On a hot, sunny day in the summer of 2012, I arrived at the Los Angeles airport with three suitcases packed to the brim.
I was moving from Los Angeles to Marseille, my hometown in France. I had spent weeks sorting through all my clothes and belongings, painstakingly giving my friends what they could use, selling whatever people would buy, and giving away everything in between. According to my electronic scale from Target, my three luggage pieces each weighed exactly 50 pounds.
Except when I dropped my last suitcase on the scale at the busy Air France counter, it was three pounds overweight.
In any other circumstance, I would have been upset. But I was forced to move back to France after five incredible years in the United States, the country I called home. I had to say goodbye to my entire life, from my friends to my career to my awesome studio apartment and adorable car. Nothing mattered anymore.
So I opened up the overweight suitcase, transferred my jewelry pouch to my handbag, and grabbed an old pair of PJs from the front pocket. I’d bought them a few years back after my luggage was delayed in Paris due to a snow storm, and they’d served their purpose. I put the suitcase back on the scale and ta da! It now weighed 49 pounds.
The Air France attendant pointed at my bruised and battered PJs. “Do you want to put them back in the suitcase?”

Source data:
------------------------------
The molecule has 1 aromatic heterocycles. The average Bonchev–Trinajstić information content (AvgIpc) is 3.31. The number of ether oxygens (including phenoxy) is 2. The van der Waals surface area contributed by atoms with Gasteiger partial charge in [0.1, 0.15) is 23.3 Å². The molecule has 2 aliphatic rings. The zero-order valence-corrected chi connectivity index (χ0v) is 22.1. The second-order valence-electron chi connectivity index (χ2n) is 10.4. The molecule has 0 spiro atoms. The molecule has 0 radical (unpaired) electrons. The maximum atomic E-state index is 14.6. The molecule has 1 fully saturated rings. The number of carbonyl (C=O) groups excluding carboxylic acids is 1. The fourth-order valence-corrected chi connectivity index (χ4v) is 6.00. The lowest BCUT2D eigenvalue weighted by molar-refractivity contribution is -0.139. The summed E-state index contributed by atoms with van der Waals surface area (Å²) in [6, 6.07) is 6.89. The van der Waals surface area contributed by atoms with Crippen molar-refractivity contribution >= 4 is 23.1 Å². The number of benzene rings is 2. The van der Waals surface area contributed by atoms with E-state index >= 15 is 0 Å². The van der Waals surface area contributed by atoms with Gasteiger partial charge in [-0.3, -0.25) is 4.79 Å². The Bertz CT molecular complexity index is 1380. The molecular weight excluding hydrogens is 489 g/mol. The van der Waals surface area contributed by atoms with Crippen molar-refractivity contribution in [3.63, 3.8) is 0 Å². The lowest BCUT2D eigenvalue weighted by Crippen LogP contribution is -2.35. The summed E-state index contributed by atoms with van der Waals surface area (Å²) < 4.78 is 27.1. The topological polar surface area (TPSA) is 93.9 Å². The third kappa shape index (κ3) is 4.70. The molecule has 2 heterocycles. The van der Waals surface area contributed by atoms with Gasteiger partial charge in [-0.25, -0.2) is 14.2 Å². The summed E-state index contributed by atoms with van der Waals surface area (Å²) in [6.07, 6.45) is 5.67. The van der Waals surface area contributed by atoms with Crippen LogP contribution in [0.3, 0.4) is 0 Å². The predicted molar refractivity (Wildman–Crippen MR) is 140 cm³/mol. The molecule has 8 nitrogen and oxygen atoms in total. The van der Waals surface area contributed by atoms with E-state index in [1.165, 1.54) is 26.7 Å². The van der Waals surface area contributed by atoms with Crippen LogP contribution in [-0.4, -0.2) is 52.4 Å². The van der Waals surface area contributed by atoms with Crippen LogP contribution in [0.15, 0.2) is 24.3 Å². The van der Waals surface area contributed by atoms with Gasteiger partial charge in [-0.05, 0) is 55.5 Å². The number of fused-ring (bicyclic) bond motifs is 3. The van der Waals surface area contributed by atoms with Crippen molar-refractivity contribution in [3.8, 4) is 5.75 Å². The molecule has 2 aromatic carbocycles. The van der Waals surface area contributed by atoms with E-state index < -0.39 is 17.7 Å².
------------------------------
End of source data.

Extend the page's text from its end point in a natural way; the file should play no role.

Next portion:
I shook my head no. “It doesn’t matter. They’re old. I wasn’t even sure I should keep them.”
“Are you sure? It’ll just take a second. You’ve got extra weight left.”
Just the thought of packing the PJs again exhausted me. I’d been doing so much letting go over the last few weeks, and I’d already let go of the stupid PJs, damn it. But for whatever reason, this lady cared about their fate. She looked devastated when I asked her where the nearest trashcan was. So I took her advice and slid the PJs back into the suitcase. She smiled and wished me a good trip. I mumbled a half-hearted “thanks” and lugged my suitcases down to the security screening carousel. I dropped them off, passed security check, and then I was walking to my terminal, and boarding my plane, and when the wheels took off the tarmac, tears streamed down my face.
I didn’t understand how this was happening to me.
I didn’t know who I was outside of the US. I didn’t know what to do with my life outside of LA. I didn’t know how to keep on living when everything I ever wanted had been taken from me because of some stupid immigration law.
After five torturous months hiding in my parents’ house, dodging everyone’s calls and sinking into a bottomless, spiraling depression, I’d almost drained every ounce of energy left in me. The idea of celebrating Christmas was torture. In fact, I dreaded the mere thought of a whole other year of feeling like I’d lost my way and I’d never get it back.
I mean, what was the point?
The only way I could see out of my labyrinth of suffering (thanks, John Green) was moving to London. There, I could at least speak English again, and maybe even find a job in TV. I might even learn to tolerate my life again. I had to try. The alternative was unbearable.